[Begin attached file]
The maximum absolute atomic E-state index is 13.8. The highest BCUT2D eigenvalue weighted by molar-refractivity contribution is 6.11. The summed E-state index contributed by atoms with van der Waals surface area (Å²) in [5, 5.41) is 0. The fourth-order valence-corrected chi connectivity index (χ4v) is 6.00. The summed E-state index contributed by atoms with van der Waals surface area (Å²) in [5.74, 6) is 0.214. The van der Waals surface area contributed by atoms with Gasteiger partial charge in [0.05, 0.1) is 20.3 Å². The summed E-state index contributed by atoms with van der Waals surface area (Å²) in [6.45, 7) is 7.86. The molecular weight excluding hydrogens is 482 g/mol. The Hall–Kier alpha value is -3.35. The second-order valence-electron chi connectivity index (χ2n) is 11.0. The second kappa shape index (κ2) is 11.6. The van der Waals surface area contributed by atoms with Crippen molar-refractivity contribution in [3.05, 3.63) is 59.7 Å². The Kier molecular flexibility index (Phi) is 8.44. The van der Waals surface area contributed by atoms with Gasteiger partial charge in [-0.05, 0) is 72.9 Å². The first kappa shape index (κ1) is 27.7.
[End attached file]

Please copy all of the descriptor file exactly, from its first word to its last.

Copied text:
The maximum absolute atomic E-state index is 13.8. The highest BCUT2D eigenvalue weighted by molar-refractivity contribution is 6.11. The summed E-state index contributed by atoms with van der Waals surface area (Å²) in [5, 5.41) is 0. The fourth-order valence-corrected chi connectivity index (χ4v) is 6.00. The summed E-state index contributed by atoms with van der Waals surface area (Å²) in [5.74, 6) is 0.214. The van der Waals surface area contributed by atoms with Gasteiger partial charge in [0.05, 0.1) is 20.3 Å². The summed E-state index contributed by atoms with van der Waals surface area (Å²) in [6.45, 7) is 7.86. The molecular weight excluding hydrogens is 482 g/mol. The Hall–Kier alpha value is -3.35. The second-order valence-electron chi connectivity index (χ2n) is 11.0. The second kappa shape index (κ2) is 11.6. The van der Waals surface area contributed by atoms with Crippen molar-refractivity contribution in [3.05, 3.63) is 59.7 Å². The Kier molecular flexibility index (Phi) is 8.44. The van der Waals surface area contributed by atoms with Gasteiger partial charge in [-0.05, 0) is 72.9 Å². The first kappa shape index (κ1) is 27.7.